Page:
GRAND RAPIDS, Mich. (WOOD) — The 2020 Tokyo Olympic games may have been postponed, but for athletes, there are still so many questions.
“No one knows. There’s a lot more questions than answers at this point,” Donavan Brazier said.
With the world battling a health crisis, and athletes across the globe scrambling to find a place to train, postponing the Olympics was a decision that had to be made.
“Nothing is fair. Nothing is equal. We need everyone to take this time, put this behind us, before we can take the time and take the necessary steps before we prepare for a big competition like our trials or the Olympic games,” gymnast Sam Mikulak said.
Brazier is the reigning world champion in the 800 meters. He was trending toward a podium finish in Tokyo. Now he’s got to figure out how stay in world-class shape.
“As athletes, we’re used to having to adjust or go through difficult times,” Brazier said. ”Mentally, you have to keep acting like everything is normal.”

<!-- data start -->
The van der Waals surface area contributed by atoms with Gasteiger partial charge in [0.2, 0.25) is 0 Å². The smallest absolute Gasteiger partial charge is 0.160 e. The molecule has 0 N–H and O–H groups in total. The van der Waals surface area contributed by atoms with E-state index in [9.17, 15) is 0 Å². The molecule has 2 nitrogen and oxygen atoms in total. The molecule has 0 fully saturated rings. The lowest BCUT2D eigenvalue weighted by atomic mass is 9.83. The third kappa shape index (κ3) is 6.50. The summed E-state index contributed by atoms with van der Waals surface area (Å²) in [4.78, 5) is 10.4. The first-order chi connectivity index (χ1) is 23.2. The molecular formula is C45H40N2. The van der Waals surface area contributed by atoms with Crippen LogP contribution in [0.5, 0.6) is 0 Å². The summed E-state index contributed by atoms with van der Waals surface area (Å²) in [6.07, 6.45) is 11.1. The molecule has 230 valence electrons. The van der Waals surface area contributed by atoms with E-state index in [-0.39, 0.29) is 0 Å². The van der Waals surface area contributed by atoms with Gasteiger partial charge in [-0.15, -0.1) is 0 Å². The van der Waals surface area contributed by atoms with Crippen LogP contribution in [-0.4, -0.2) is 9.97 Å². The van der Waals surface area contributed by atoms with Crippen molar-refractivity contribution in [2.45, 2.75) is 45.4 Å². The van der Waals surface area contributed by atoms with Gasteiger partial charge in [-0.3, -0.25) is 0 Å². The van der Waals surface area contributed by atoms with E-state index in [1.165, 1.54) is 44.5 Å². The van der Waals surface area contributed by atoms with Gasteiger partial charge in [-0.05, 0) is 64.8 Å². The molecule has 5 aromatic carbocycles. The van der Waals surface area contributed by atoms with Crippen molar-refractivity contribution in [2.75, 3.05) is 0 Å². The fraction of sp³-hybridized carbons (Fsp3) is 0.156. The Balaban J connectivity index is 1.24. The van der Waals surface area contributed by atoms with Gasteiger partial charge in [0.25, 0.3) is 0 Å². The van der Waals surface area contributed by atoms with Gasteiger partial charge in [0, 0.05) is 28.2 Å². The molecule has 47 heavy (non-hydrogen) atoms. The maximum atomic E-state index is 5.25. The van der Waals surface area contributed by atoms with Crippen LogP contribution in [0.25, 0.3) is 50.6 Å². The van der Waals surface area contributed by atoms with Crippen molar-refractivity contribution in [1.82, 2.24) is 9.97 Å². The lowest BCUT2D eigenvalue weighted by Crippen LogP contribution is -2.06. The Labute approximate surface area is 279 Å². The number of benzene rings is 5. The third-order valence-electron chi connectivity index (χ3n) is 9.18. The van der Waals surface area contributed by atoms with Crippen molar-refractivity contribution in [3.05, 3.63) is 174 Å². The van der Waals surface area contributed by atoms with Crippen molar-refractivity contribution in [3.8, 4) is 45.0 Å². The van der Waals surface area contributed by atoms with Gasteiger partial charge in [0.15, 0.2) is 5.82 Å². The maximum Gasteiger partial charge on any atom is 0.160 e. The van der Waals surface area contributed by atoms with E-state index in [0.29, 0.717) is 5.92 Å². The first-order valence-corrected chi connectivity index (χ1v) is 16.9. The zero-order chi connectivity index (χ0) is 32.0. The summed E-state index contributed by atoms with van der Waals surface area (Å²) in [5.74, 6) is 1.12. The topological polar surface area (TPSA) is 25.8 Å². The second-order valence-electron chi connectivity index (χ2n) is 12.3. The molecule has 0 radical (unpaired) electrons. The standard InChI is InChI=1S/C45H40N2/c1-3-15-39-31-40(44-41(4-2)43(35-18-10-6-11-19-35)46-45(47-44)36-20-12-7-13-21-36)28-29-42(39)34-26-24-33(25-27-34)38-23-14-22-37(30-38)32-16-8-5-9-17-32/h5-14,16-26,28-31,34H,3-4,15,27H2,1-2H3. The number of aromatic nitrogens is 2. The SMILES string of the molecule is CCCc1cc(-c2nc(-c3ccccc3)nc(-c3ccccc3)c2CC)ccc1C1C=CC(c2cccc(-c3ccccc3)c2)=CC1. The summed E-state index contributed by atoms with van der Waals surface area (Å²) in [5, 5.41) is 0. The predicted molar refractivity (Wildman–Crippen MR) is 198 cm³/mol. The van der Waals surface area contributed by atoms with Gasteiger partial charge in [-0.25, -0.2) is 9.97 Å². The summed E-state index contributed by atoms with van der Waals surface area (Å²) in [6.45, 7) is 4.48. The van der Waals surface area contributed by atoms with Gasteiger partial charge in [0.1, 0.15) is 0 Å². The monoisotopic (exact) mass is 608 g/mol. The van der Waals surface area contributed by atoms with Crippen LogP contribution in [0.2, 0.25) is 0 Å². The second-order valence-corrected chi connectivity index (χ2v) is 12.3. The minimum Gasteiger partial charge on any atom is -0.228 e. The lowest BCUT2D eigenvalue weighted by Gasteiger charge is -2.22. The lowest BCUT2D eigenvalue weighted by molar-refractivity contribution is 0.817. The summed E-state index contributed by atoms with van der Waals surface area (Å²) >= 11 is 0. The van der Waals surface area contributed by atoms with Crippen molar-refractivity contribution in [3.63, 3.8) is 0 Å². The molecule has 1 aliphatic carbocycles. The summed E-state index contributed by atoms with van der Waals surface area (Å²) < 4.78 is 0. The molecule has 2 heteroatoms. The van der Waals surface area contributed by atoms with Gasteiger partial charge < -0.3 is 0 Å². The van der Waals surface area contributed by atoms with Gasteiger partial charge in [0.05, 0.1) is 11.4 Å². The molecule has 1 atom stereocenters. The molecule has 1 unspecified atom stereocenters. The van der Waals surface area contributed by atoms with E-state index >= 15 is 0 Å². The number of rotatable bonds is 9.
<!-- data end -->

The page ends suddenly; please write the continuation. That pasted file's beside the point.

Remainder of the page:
Weightlifter Kate Nye built a gym in her garage, so she has a safe place to train.
But as an athlete that has already secured a spot in the Tokyo games, she has a much different concern. She’s calling on leaders to ensure those who have already qualified will get to compete when the games take place.
“I have worked on my sport for 18 months, in six competitions. I earned my spot. I put off school, I put off work, just so I could qualify for this Olympics. To have that taken away would be very hard for me,” she said.
For Samoan Olympian Alex Rose, there’s an even greater challenge.
He took a sabbatical from his job to train full time. Now he’ll likely have to go back to work, but he’s keeping it all in perspective.
“I think it is right for it to stop. It’s tough to admit that because it is something I focus on every day for so long. But I think the safety of everyone is much more important than sports in general,” Rose said.